Article: 288555 of talk.bizarre
From: (pat)
Newsgroups: bermuda.general,earth.general,,dc.general,,,,alt.religion.shamanism,sci.lang,alt.politics.british,alt.silly-group.persian,talk.bizarre
Subject: Re: The Still-Vex'd Bermoothes...
Date: 30 Nov 1996 21:42:46 GMT
Organization: philisophical consulting
Lines: 46
Message-ID: <57q9om$>
References: <56ub4q$> <57gjs6$> <57j9u8$> <>

In article <>, says...
>Tracy Catherine Miller wrote:
>> (Tony) wrote:
>> >Did Shakespeare mean Bermuda when he wrote these words?
>> >Tony
>> >The1&Only
>> Yes.
>> At the time of the writing of the tempest an account of a voyage to
>> the Bermudas was circulating in London. I believe, and it's been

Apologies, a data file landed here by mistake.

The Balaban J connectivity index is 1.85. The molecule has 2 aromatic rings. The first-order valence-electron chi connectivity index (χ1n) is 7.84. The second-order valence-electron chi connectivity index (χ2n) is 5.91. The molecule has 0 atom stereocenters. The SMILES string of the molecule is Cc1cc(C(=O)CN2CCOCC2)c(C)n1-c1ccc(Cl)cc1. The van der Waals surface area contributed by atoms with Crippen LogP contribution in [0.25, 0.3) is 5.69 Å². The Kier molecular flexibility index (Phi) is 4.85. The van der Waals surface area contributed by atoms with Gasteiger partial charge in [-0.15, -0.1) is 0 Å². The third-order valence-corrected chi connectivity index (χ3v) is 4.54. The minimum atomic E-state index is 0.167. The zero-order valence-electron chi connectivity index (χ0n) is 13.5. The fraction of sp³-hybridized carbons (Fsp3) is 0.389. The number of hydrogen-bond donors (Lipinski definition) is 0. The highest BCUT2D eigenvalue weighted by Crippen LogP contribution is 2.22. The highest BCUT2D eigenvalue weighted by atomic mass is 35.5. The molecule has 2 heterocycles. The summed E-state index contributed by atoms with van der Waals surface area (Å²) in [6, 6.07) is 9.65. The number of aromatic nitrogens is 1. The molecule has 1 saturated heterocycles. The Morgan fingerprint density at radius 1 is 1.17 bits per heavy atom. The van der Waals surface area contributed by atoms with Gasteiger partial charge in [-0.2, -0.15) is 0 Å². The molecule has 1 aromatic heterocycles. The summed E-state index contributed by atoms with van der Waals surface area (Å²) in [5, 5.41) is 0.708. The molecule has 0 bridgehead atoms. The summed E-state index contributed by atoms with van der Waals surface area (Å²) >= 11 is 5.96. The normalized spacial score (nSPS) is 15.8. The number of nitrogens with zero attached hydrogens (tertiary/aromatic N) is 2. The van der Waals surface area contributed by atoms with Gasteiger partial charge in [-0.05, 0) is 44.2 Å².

>> since I read any references to this, that parts of this account are
>> echoed in the Tempest
>> German Santanilla /@ tracy's PC
>This is pretty fascinating - since Shakespeare uses the phrase in one 
>his plays, "and blow hurricanoes" - which I had always thought to be an
>anachronism or something - I had been wondering how the heck the Bard
>had heard of the word Hurricane, which was a Carib Indian word for Evil
>Wind or something like that.
>I had though somehow that Shakespeare came before the discovery of the
>New World, but on looking up his history, I see that he came after
>Columbus. I'm somewhat amazed that he never did any works concerning 

Not enough politcs,  nothing to fight over,  too many diseases,
biting bugs and murderous savages.  europe was interesting to
the average european of 1600,  the Americas were pretty drab,
except to dead-beats, convicts, bigamists and adventurers.

It's why we don't do plays today about love-canal and Anacostia,
far too depressing.